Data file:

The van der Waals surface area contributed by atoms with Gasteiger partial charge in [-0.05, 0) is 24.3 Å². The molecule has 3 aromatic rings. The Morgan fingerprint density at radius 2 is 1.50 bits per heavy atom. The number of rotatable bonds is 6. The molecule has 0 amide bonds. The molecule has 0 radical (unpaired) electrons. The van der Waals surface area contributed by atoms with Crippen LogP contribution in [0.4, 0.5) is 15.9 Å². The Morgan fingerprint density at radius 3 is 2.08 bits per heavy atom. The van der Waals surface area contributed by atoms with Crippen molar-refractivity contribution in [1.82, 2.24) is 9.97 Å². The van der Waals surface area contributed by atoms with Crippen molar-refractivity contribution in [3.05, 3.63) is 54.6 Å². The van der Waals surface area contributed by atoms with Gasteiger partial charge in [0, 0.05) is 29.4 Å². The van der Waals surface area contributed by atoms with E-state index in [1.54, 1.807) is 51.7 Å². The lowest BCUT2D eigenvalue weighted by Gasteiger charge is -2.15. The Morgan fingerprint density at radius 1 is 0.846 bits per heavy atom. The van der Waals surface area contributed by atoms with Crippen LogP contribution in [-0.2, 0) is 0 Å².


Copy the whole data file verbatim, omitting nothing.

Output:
The van der Waals surface area contributed by atoms with Gasteiger partial charge in [-0.05, 0) is 24.3 Å². The molecule has 3 aromatic rings. The Morgan fingerprint density at radius 2 is 1.50 bits per heavy atom. The number of rotatable bonds is 6. The molecule has 0 amide bonds. The molecule has 0 radical (unpaired) electrons. The van der Waals surface area contributed by atoms with Crippen LogP contribution in [0.4, 0.5) is 15.9 Å². The Morgan fingerprint density at radius 3 is 2.08 bits per heavy atom. The van der Waals surface area contributed by atoms with Crippen molar-refractivity contribution in [1.82, 2.24) is 9.97 Å². The van der Waals surface area contributed by atoms with Crippen molar-refractivity contribution in [3.05, 3.63) is 54.6 Å². The van der Waals surface area contributed by atoms with Gasteiger partial charge in [0, 0.05) is 29.4 Å². The van der Waals surface area contributed by atoms with E-state index in [1.54, 1.807) is 51.7 Å². The lowest BCUT2D eigenvalue weighted by Gasteiger charge is -2.15. The Morgan fingerprint density at radius 1 is 0.846 bits per heavy atom. The van der Waals surface area contributed by atoms with Crippen LogP contribution in [-0.2, 0) is 0 Å².